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Clin Cancer Res. 2015 Jun 15;21(12):2802-10. doi: 10.1158/1078-0432.CCR-14-1813. Epub 2014 Nov 14.

Preclinical Evidence for the Therapeutic Potential of CD38-Targeted Immuno-Chemotherapy in Multiple Myeloma Patients Refractory to Lenalidomide and Bortezomib.

Author information

1
Department of Clinical Chemistry and Hematology, University Medical Center Utrecht, Utrecht, the Netherlands. Department of Hematology, University Medical Center Utrecht, Utrecht, the Netherlands. Department of Hematology, VU University Medical Center, Amsterdam, the Netherlands.
2
Department of Hematology, VU University Medical Center, Amsterdam, the Netherlands. Department of Cell Biology, University Medical Center Utrecht, Utrecht, the Netherlands.
3
Department of Clinical Chemistry and Hematology, University Medical Center Utrecht, Utrecht, the Netherlands. Department of Hematology, VU University Medical Center, Amsterdam, the Netherlands.
4
Genmab, Utrecht, the Netherlands.
5
Genmab, Utrecht, the Netherlands. Department of Cancer and Inflammation Research, Institute of Molecular Medicine, University of Southern Denmark, Odense, Denmark.
6
Department of Hematology, University Medical Center Utrecht, Utrecht, the Netherlands. Department of Hematology, VU University Medical Center, Amsterdam, the Netherlands.
7
Department of Clinical Chemistry and Hematology, University Medical Center Utrecht, Utrecht, the Netherlands. Department of Hematology, VU University Medical Center, Amsterdam, the Netherlands. t.mutis@vumc.nl.

Abstract

PURPOSE:

Novel therapeutic agents have significantly improved the survival of patients with multiple myeloma. Nonetheless, the prognosis of patients with multiple myeloma who become refractory to the novel agents lenalidomide and bortezomib is very poor, indicating the urgent need for new therapeutic options for these patients. The human CD38 monoclonal antibody daratumumab is being evaluated as a novel therapy for multiple myeloma. Prompted with the encouraging results of ongoing clinical phase I/II trials, we now addressed the potential value of daratumumab alone or in combination with lenalidomide or bortezomib for the treatment of lenalidomide- and bortezomib-refractory patients.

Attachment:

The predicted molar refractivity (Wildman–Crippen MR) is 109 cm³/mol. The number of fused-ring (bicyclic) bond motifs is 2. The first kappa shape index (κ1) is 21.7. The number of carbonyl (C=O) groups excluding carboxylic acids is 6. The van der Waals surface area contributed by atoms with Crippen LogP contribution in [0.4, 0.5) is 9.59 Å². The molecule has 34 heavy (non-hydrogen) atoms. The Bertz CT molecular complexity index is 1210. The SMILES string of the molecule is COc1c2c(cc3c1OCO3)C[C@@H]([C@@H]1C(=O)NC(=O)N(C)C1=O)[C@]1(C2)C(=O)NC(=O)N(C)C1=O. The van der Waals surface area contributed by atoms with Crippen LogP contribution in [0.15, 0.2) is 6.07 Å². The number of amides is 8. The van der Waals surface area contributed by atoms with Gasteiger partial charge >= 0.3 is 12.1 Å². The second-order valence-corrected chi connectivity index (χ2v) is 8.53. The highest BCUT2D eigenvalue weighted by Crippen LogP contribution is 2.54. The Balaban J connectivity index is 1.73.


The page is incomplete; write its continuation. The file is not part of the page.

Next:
EXPERIMENTAL DESIGN:

In ex vivo assays, mainly evaluating antibody-dependent cell-mediated cytotoxicity, and in an in vivo xenograft mouse model, we evaluated daratumumab alone or in combination with lenalidomide or bortezomib as a potential therapy for lenalidomide- and bortezomib-refractory multiple myeloma patients.

RESULTS:

Daratumumab induced significant lysis of lenalidomide/bortezomib-resistant multiple myeloma cell lines and of primary multiple myeloma cells in the bone marrow mononuclear cells derived from lenalidomide- and/or bortezomib-refractory patients. In these assays, lenalidomide but not bortezomib, synergistically enhanced daratumumab-mediated multiple myeloma lysis through activation of natural killer cells. Finally, in an in vivo xenograft model, only the combination of daratumumab with lenalidomide effectively reduced the tumorigenic growth of primary multiple myeloma cells from a lenalidomide- and bortezomib-refractory patient.

CONCLUSIONS:

Our results provide the first preclinical evidence for the benefit of daratumumab plus lenalidomide combination for lenalidomide- and bortezomib-refractory patients.

PMID:
25398450
DOI:
10.1158/1078-0432.CCR-14-1813
[Indexed for MEDLINE]
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